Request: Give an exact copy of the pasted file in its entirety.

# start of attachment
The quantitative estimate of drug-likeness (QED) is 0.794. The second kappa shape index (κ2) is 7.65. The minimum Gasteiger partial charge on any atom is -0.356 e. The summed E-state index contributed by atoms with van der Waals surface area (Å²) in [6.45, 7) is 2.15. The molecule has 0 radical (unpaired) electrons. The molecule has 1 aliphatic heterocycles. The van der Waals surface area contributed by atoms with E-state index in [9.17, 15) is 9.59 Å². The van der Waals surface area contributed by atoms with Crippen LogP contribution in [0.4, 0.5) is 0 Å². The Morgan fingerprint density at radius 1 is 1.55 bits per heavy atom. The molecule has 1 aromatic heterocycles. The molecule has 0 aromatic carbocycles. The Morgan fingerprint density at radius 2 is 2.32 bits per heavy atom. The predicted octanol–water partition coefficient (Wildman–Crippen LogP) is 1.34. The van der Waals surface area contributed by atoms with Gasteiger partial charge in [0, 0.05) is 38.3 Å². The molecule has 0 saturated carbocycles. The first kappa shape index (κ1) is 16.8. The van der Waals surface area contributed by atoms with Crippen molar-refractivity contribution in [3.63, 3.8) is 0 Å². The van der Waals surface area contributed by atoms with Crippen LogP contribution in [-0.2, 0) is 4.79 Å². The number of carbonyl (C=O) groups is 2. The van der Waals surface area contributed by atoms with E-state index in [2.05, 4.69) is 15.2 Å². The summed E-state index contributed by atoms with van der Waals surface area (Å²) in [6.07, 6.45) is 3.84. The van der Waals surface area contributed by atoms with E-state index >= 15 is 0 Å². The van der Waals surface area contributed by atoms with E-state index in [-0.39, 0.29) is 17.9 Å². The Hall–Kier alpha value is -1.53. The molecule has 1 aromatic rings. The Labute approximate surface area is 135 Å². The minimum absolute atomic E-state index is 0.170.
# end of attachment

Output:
The quantitative estimate of drug-likeness (QED) is 0.794. The second kappa shape index (κ2) is 7.65. The minimum Gasteiger partial charge on any atom is -0.356 e. The summed E-state index contributed by atoms with van der Waals surface area (Å²) in [6.45, 7) is 2.15. The molecule has 0 radical (unpaired) electrons. The molecule has 1 aliphatic heterocycles. The van der Waals surface area contributed by atoms with E-state index in [9.17, 15) is 9.59 Å². The van der Waals surface area contributed by atoms with Crippen LogP contribution in [0.4, 0.5) is 0 Å². The Morgan fingerprint density at radius 1 is 1.55 bits per heavy atom. The molecule has 1 aromatic heterocycles. The molecule has 0 aromatic carbocycles. The Morgan fingerprint density at radius 2 is 2.32 bits per heavy atom. The predicted octanol–water partition coefficient (Wildman–Crippen LogP) is 1.34. The van der Waals surface area contributed by atoms with Gasteiger partial charge in [0, 0.05) is 38.3 Å². The molecule has 0 saturated carbocycles. The first kappa shape index (κ1) is 16.8. The van der Waals surface area contributed by atoms with Crippen molar-refractivity contribution in [3.63, 3.8) is 0 Å². The van der Waals surface area contributed by atoms with Crippen LogP contribution in [-0.2, 0) is 4.79 Å². The number of carbonyl (C=O) groups is 2. The van der Waals surface area contributed by atoms with E-state index in [2.05, 4.69) is 15.2 Å². The summed E-state index contributed by atoms with van der Waals surface area (Å²) in [6.07, 6.45) is 3.84. The van der Waals surface area contributed by atoms with E-state index >= 15 is 0 Å². The van der Waals surface area contributed by atoms with E-state index in [-0.39, 0.29) is 17.9 Å². The Hall–Kier alpha value is -1.53. The molecule has 1 aromatic rings. The Labute approximate surface area is 135 Å². The minimum absolute atomic E-state index is 0.170.